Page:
The creation of human embryos using SCNT (somatic cell nuclear transfer) - 'cloning technology' - is now legal in Sweden, governed by legislation that came into effect on 1 April. An amendment to the 'Activities Involving Human Eggs for Research or Treatment Purposes Act' of 1991 means that Swedish researchers can now carry out research on embryos, created by either IVF or SCNT, up to 14 days old.
The Riksdag, Sweden's single chamber parliament, voted to approve the research by an overwhelming majority on 2 February 2005. The new law forbids reproductive cloning - the implantation of embryos created in this way into a woman's body, stating that researchers who break this rule will be fined or imprisoned. The law also states that scientists must have permission from sperm, egg or body cell donors to use these tissues in embryo research, and that donors must be told of the purposes of the work. Additionally, the legislation forbids scientists from carrying out germline gene therapy research, stating that 'the purpose of experiments must not be to achieve hereditary genetic effects or to develop methods for that purpose'.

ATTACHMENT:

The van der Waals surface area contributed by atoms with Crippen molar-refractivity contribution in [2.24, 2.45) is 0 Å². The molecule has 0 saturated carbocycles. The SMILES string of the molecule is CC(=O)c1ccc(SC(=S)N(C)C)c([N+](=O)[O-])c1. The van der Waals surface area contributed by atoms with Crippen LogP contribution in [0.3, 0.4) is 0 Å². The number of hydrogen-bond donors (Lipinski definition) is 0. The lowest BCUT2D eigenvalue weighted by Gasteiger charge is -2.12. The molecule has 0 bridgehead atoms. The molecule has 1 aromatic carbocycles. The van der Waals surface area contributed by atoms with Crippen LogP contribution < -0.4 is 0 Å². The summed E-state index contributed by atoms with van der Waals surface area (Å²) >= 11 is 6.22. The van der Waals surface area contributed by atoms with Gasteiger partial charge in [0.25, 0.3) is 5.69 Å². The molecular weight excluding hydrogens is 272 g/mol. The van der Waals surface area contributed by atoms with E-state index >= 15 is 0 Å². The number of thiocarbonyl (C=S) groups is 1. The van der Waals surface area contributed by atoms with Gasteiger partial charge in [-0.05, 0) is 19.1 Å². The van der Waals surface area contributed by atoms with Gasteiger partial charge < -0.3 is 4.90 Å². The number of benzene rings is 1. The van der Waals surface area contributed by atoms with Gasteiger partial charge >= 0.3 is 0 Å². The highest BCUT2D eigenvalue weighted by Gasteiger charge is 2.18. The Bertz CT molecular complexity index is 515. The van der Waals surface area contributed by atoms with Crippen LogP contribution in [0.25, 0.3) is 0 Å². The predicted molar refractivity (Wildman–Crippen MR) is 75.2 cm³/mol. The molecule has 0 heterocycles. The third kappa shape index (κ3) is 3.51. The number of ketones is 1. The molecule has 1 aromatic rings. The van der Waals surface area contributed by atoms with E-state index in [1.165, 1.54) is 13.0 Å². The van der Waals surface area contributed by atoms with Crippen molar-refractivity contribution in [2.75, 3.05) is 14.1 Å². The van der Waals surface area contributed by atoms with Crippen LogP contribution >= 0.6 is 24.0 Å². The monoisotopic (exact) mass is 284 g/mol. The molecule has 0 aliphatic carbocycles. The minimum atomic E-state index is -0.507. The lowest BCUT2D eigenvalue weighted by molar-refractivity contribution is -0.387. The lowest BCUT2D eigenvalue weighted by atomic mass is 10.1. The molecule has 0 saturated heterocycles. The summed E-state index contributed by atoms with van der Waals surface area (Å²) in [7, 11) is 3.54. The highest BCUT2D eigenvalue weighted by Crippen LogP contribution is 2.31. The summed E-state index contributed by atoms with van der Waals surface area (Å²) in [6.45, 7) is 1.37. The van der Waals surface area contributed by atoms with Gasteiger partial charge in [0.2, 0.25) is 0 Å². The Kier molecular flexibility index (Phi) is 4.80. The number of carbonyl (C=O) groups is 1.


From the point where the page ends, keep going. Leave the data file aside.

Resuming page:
Many scientists believe that therapeutic cloning - the proposed use of stem cells from SCNT embryos to develop genetically-matched cell therapies - could help develop new treatments for diseases such as diabetes and Parkinson's disease. The research is controversial because it involves the destruction of human embryos, and is banned in many countries. The Council of Europe Convention on Human Rights and Biomedicine, drawn up in 1997, forbids the creation of human embryos for research purposes. However, although Sweden has signed the convention it has not yet ratified it, while the UK, which also permits therapeutic cloning research, has never signed it.